Pages 3 (506 words)
- Word Choice – Bishop’s word choice includes a variety of topics about losing things and how she views this process as an art.
- Repetition – The repetition of “art”, “disaster” and “master” shows that Bishop views the thought of losing something ultimately as a disaster, but definitely can be dealt with over time.
- Pronouns – Bishop uses “I” multiple times to illustrate how she feels about losing certain things that are personal to her. She then uses “you” once to illustrate her feelings about losing someone so close to her.
- What is said – Bishop uses short and repetitive phrases throughout this poem. She gets to her point about losing trivial objects and how the loss becomes easier over time. She concludes with the loss of more important things like a loved one is more challenging.
- What is not said – Bishop does not tell the reader who the person she lost is. This demonstrates that her loss of someone so loved is difficult; it is hard for her to mention him/her.
- Punctuation – The use of semicolons and colons allow to reader to ponder what Bishop states before she continues. The small use of exclamation points provides impact throughout this emotional poem. Finally, The use of periods wrap up her thoughts, adequately transitioning into her next thought about loss.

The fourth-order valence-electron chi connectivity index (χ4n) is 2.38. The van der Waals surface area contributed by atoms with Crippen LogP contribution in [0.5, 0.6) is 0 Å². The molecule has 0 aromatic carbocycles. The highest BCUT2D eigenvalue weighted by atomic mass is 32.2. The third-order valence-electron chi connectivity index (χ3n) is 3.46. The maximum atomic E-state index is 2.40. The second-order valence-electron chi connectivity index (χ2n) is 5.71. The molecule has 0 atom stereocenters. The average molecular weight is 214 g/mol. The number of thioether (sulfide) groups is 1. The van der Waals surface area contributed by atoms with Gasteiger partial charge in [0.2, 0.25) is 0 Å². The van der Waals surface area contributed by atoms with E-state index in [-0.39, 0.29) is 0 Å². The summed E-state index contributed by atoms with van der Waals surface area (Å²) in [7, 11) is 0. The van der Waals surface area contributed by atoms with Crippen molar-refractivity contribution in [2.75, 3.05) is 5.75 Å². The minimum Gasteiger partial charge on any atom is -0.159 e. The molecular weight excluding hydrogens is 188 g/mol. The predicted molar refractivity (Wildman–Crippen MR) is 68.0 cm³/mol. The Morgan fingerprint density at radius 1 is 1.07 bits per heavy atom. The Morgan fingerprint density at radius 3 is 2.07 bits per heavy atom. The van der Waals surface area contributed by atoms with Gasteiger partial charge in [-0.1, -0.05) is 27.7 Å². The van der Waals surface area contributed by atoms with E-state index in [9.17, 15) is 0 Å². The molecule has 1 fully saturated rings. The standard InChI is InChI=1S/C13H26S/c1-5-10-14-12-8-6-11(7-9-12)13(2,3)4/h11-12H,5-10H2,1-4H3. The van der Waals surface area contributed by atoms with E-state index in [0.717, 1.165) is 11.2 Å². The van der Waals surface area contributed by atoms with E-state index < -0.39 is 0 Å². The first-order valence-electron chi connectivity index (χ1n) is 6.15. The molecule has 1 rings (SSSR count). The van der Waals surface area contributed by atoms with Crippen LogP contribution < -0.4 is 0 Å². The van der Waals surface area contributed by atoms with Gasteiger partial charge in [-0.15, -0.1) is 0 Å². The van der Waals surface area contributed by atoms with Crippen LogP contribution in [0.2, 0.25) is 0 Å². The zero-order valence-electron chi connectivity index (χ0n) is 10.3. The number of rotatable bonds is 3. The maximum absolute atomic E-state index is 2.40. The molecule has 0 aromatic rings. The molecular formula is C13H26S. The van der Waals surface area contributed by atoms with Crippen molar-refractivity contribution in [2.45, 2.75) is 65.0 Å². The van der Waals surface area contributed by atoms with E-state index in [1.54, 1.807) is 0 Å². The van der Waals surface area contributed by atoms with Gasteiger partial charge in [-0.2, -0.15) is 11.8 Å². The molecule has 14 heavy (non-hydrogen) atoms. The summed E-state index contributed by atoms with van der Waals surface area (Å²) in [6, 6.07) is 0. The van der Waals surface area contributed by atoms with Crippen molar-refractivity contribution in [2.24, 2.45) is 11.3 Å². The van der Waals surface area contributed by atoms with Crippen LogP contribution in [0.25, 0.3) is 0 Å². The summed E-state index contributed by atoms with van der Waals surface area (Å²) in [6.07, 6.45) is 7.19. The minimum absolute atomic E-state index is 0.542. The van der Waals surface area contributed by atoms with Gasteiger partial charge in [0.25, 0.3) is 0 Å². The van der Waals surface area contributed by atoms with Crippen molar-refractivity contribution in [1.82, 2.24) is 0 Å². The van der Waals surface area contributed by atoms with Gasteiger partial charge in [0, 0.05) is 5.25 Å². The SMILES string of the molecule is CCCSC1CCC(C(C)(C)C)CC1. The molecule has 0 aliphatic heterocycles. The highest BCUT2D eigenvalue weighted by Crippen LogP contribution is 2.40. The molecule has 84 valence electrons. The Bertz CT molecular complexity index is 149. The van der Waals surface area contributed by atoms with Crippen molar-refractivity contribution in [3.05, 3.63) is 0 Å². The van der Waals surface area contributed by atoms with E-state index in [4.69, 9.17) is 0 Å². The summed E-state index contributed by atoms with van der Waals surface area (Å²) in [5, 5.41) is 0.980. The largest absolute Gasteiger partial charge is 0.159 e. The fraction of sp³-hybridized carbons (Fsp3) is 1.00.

Bishop’s tone could be described as sentimental and yearning. Throughout One Art, she discusses losing possessions of a variety of personal, inanimate things like her mother’s watch, houses, land, etc. At the end, she mentions the loss of an unnamed person that was extremely close to her. The reader sees that she has lost many things in her life. The more she does it, the more masterful she gets over this so called art. The loss of a loved one is different; it is more of a challenge to lose someone you cherish so dearly. Ultimately, Bishop’s tone alludes to loss being unavoidable and something we all have to deal with.